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Marine Ecology and Stock Assessment Program

Tag Retention and Effects of Tagging on Movement of the Giant Red Sea Cucumber

figure 4, tagged sea cucumber
Figure 4.  An underwater photograph of a tagged sea cucumber (Parastichopus californicus) in Amalga Harbor, Alaska.  A black arrow indicates the location of a single T-Bar tag attached to the sea cucumber.
 
 

Auke Bay Laboratories (ABL) researchers examined tag retention and the effects of tagging on short-term movements of the giant red sea cucumber (Parastichopus californicus). Retention rates were monitored for six different tag types (Floy banner FTSL-73, cinch FT-4C, fingerling FTF-69, garment and single T-bar FD-94, and the coded-wire tag), which were applied to 30 individuals under laboratory conditions.

The single T-bar and coded-wire tags had the highest retention rates, with 70% and 60% retention after 16 weeks and 40% and 37% retention after 32 weeks.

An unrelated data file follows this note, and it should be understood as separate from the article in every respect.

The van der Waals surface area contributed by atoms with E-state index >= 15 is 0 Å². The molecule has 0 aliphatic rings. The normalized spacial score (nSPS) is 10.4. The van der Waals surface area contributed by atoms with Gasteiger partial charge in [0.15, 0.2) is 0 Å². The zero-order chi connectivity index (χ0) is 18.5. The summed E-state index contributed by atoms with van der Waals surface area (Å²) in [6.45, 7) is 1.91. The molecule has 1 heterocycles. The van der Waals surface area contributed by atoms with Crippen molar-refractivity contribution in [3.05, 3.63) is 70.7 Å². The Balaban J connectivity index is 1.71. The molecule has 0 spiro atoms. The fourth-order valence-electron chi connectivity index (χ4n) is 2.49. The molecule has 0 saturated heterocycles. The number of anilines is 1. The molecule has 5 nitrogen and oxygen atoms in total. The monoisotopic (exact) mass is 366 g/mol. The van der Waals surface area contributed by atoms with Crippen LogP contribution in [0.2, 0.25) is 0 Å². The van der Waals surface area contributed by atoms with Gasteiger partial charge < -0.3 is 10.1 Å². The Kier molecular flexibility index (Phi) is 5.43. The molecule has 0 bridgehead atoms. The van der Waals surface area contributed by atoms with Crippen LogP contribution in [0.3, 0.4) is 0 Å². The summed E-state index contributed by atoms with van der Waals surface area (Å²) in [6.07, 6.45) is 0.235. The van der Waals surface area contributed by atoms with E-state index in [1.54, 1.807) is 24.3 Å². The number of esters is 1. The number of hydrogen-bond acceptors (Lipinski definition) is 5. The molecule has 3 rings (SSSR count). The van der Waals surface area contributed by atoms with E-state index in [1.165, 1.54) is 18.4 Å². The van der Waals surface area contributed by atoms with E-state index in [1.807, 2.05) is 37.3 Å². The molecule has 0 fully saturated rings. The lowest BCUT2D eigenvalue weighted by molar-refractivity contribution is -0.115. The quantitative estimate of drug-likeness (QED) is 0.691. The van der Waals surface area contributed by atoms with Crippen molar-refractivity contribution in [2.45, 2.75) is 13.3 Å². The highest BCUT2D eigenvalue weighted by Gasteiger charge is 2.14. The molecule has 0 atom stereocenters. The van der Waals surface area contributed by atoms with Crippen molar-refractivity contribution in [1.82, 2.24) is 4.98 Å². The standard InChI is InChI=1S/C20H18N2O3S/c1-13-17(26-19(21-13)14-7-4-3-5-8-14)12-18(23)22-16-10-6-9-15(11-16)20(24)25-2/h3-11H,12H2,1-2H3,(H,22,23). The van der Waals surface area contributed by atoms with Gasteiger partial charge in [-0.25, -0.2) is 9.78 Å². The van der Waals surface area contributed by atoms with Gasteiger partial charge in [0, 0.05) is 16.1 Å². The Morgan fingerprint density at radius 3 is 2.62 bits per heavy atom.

To assess the effects of tagging and handling on movement, a field study was conducted in Amalga Harbor, Alaska, in which giant red sea cucumbers were tagged with T-bar tags (Fig. 4) and monitored for 24 hours.

Tagged and handled animals moved significantly farther than control animals. The median (linear) distance moved by control animals over 24 hours was 1.8 m (range: 0.24.2 m), whereas the median distance for tagged animals was 4.2 m (range: 0.422.7 m).

Short-term behavior was affected by both tagging and handling; therefore, we recommend that researchers minimize handling and wait at least 24 hours after tagging before monitoring P. californicus movements.

By Kristin Cieciel
 

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